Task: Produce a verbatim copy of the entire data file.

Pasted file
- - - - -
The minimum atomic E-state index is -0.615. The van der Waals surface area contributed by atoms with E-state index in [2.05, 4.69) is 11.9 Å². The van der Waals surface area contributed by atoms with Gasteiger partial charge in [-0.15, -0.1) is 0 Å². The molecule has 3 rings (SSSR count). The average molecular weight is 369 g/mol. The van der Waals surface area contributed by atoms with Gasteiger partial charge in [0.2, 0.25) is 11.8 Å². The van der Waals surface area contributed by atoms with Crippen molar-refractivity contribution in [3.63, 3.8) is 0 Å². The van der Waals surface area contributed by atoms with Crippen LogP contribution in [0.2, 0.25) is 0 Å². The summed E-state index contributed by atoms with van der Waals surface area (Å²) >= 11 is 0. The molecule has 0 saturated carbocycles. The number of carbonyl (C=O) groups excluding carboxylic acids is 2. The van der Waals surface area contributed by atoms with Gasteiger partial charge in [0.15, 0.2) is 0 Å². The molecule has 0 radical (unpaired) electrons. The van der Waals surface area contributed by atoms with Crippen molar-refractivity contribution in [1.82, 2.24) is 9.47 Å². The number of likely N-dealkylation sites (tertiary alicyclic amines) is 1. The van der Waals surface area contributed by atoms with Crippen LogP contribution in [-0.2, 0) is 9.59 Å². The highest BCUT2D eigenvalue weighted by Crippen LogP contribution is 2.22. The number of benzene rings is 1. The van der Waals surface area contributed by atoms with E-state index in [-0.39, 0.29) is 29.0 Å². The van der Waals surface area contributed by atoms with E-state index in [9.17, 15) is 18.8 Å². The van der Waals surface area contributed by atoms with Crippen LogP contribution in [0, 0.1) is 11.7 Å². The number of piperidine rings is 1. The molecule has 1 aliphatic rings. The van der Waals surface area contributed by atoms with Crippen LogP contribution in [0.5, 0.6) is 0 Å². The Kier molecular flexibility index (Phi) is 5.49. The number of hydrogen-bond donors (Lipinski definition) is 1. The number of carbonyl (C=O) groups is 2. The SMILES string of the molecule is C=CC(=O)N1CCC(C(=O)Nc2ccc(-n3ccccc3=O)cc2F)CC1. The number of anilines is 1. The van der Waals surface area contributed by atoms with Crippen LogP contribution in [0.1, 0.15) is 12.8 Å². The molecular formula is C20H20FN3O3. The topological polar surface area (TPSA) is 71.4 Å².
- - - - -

The minimum atomic E-state index is -0.615. The van der Waals surface area contributed by atoms with E-state index in [2.05, 4.69) is 11.9 Å². The van der Waals surface area contributed by atoms with Gasteiger partial charge in [-0.15, -0.1) is 0 Å². The molecule has 3 rings (SSSR count). The average molecular weight is 369 g/mol. The van der Waals surface area contributed by atoms with Gasteiger partial charge in [0.2, 0.25) is 11.8 Å². The van der Waals surface area contributed by atoms with Crippen molar-refractivity contribution in [3.63, 3.8) is 0 Å². The van der Waals surface area contributed by atoms with Crippen LogP contribution in [0.2, 0.25) is 0 Å². The summed E-state index contributed by atoms with van der Waals surface area (Å²) >= 11 is 0. The molecule has 0 saturated carbocycles. The number of carbonyl (C=O) groups excluding carboxylic acids is 2. The van der Waals surface area contributed by atoms with Gasteiger partial charge in [0.15, 0.2) is 0 Å². The molecule has 0 radical (unpaired) electrons. The van der Waals surface area contributed by atoms with Crippen molar-refractivity contribution in [1.82, 2.24) is 9.47 Å². The number of likely N-dealkylation sites (tertiary alicyclic amines) is 1. The van der Waals surface area contributed by atoms with Crippen LogP contribution in [-0.2, 0) is 9.59 Å². The highest BCUT2D eigenvalue weighted by Crippen LogP contribution is 2.22. The number of benzene rings is 1. The van der Waals surface area contributed by atoms with E-state index in [-0.39, 0.29) is 29.0 Å². The van der Waals surface area contributed by atoms with E-state index in [9.17, 15) is 18.8 Å². The van der Waals surface area contributed by atoms with Crippen LogP contribution in [0, 0.1) is 11.7 Å². The number of piperidine rings is 1. The molecule has 1 aliphatic rings. The van der Waals surface area contributed by atoms with Crippen LogP contribution in [0.5, 0.6) is 0 Å². The Kier molecular flexibility index (Phi) is 5.49. The number of hydrogen-bond donors (Lipinski definition) is 1. The number of carbonyl (C=O) groups is 2. The SMILES string of the molecule is C=CC(=O)N1CCC(C(=O)Nc2ccc(-n3ccccc3=O)cc2F)CC1. The number of anilines is 1. The van der Waals surface area contributed by atoms with Crippen LogP contribution in [0.1, 0.15) is 12.8 Å². The molecular formula is C20H20FN3O3. The topological polar surface area (TPSA) is 71.4 Å².